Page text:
Politics, religion, terrorism, and love. Anything goes in the world created by Beans On Toast in Rolling Up The Hill.
The seventh studio album from Beans On Toast, or Jay McAllister, is the softly anti-society ode that is Rolling Up The Hill. With themes of childhood, capitalism and religion woven against a backdrop of folksy guitar pickings and a jaunty rhythm, Beans on Toast gives us food for thought.
Rolling Up The Hill, in true Beans On Toast fashion, will be released on his birthday (1st December), as his six previous annual albums have been.
Album opener ‘The Mudhills Crew’ throws listeners into the jaunty, warming rhythm that is omnipresent on the album (despite the subject matter). It centres on the days before mobile phones, bringing a nostalgic opening and setting the backdrop for the reminiscent tone of much of Rolling Up The Hill. ‘Robin Hood Costume’ follows suit, with the first glimmer of politics on the album. McAllister’s raw voice growls that he is “tired of all of this bullshit” as he steals from the rich to give to the poor, laying bear the disparities in equity within society. There’s a nod towards American novelist and abolitionist, Henry David Thoreau’s, retreat to the forest in Walden, as McAllister tells us to stop paying our taxes and move to the woods. Perhaps not the most practical of actions, but maybe that’s the best way to make a stand.
Money is an element that takes much focus on the album, featuring in the lyrics of ‘The Industrial Estate’, too. Again, McAllister takes a nostalgic tone and looks back on his days as “fifteen years old on minimum wage, trying to make a change.” But he takes a less gloomy stance on this one, professing that if you do whatever you do with love, you will love what you do. It’d be easy to get bogged down in the angst of this album, but McAllister endearingly removes this through sprinkles of heartwarming quotes that lace through his lyrics.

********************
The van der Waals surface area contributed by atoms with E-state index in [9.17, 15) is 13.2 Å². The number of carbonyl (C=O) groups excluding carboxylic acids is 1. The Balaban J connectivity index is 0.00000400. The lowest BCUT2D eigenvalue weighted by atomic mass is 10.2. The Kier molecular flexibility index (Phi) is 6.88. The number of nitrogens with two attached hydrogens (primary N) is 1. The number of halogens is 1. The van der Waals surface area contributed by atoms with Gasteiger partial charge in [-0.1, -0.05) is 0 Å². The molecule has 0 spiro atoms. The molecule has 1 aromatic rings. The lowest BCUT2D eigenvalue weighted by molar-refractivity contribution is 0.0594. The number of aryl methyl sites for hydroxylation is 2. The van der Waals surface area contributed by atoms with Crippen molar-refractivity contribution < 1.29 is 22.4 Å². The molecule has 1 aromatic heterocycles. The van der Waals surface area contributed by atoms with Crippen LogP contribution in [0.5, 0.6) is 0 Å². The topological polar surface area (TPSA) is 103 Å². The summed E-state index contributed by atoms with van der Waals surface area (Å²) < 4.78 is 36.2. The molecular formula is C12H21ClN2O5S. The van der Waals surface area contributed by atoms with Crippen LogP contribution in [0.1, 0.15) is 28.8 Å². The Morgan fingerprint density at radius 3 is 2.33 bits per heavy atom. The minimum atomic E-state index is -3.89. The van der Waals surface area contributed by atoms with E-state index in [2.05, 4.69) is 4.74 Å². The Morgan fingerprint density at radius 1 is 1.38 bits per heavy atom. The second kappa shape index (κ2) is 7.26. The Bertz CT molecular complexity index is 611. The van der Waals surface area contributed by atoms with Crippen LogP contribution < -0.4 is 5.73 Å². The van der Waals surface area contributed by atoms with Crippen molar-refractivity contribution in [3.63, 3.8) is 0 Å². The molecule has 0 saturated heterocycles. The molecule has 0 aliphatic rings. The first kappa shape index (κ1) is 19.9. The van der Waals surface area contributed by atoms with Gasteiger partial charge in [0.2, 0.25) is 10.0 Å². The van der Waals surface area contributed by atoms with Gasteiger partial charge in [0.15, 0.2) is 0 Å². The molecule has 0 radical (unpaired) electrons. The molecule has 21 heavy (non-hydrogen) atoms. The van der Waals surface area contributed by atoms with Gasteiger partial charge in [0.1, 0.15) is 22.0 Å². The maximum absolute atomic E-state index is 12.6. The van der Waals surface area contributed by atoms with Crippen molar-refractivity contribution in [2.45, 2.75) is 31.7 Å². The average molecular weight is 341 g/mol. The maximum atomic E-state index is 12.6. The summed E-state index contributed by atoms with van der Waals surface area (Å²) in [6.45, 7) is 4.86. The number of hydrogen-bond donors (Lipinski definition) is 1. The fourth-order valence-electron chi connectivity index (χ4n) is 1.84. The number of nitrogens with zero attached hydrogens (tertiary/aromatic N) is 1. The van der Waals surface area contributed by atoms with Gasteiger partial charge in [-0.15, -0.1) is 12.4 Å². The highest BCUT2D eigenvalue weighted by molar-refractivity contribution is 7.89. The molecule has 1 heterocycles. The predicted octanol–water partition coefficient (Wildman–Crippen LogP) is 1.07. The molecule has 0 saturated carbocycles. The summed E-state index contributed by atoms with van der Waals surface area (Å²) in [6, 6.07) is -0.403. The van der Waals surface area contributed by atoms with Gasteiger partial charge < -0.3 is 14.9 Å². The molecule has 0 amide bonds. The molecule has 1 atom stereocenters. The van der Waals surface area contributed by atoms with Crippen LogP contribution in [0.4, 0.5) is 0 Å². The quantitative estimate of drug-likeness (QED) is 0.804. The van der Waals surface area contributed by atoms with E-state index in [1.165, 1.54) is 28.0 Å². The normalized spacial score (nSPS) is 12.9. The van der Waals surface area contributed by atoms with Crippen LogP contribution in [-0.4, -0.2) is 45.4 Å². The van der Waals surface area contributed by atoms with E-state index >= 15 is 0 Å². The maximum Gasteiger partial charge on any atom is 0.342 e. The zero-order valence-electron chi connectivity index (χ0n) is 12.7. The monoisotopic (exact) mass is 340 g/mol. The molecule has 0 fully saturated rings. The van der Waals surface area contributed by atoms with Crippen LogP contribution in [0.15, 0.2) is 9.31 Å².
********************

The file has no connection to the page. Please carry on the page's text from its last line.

Criticism turns to controversy on ‘God Is A Cartoonist’, with the brash speech that religion is all bullshit. McAllister refers to God as a terrorist, too. Read further into the lyrics, and it’s actually an ode to the Charlie Hebdo shooting in Paris, in early 2015. “In case you don’t understand them, we’re going to draw you a picture as well” sings McAllister, as he confronts ideas surrounding race, religion, and the fact that white people who murder usually get off as clinically insane. The world of Beans on Toast is an honest one, approaching subjects that mainstream artists wouldn’t go near to. This isn’t to say that the entirety of Rolling Up The Hill is quite so political; tracks such as ‘I’m Home When You Hold Me’ are a bit closer to home with themes about watching Netflix and the closeness of a relationship. But the ones that are flag up the superficiality of much of the music that reigns our charts.
‘Driving Me Crazy’ and ‘The Art of Friendship’ reach out a hand to drive us away from the heavier subject matter of the album, with gentle guitar pickings, unhurried paces and softer vocals. ‘Numbers and Words’ steers us in a different direction altogether, stripping back any instrumentation for a spoken poem of sorts. “Let’s not describe love, let’s just enjoy it” speaks McAllister.
Rolling Up The Hill will take listeners on a journey through politics, religion, terrorism, love and childhood. That’s the beauty of it. The tracks are married by the similar tone that courses through them, creating a sense of continuity despite the varying subject matter. It’s an album that deserves to be listened to carefully, with each lyrical narrative given an equal amount of time. It’ll be worth it.
Rolling Up The Hill will be released on 1st December via Xtra Mile.